C/W Robertson
    & Watson.            
Copy No. 171.
Top Secret.    
                                   Current Order No. 80 - November 1944.
  1).  Bad transmitting conditions are not only caused by bad atmospheric conditions, but according to recent experience, by state of the aerial apparatus.  Long Schnorchel cruises make heavy demands on the aerials.  Defects which have arisen:  
  a)  Split insulators (formation of hair-breadth cracks which are often hard to detect).  Result:  shorting to earth.  
  b)  Rust on insulators, cable ends and bulwark leads.  Result:  shorting to earth.  
  c)  Broken rod insulators and rusted supports, aerial leads strike to earth.  
  d)  Swamped aerial.  The defects have usually little effect on the strength of reception, and are therefore only apparent on local investigation and testing for shorts.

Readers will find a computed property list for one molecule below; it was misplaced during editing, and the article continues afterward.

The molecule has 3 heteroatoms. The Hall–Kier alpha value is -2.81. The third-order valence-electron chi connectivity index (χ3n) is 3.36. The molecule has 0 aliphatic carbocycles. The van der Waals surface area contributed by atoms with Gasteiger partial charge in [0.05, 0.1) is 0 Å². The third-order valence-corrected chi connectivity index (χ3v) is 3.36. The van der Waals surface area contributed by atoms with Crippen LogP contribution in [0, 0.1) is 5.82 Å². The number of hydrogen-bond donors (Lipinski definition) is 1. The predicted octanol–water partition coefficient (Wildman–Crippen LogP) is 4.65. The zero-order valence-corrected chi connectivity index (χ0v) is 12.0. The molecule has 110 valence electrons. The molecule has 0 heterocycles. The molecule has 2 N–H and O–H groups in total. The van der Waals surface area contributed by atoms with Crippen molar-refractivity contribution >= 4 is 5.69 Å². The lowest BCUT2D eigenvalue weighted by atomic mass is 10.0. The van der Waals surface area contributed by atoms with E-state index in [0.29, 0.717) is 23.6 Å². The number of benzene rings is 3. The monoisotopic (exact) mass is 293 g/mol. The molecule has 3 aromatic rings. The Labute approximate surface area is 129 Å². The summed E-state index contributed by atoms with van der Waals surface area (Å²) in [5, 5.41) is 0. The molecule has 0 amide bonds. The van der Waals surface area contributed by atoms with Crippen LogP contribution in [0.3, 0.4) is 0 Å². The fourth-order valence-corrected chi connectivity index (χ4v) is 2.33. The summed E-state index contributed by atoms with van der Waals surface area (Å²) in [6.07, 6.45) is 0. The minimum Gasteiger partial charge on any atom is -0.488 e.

2).  All boats experiencing these difficulties should have their gear examined for faults immediately on entering port, before dockyard work begins, reporting the result by teleprinter to the Naval Was Staff.2nd Division, Operations, U-boats.  
  3).  Boats are required to co-operate in finding the cause of bad wireless communications.  Commanding officers should report every detail, however insignificant, in a written and verbal report to the B.D.U.  
  U-boat  "U-249".
  Rec. 6 Dec. 1944.
  Reg No:  Top Sec. 135.
  Encl.  --



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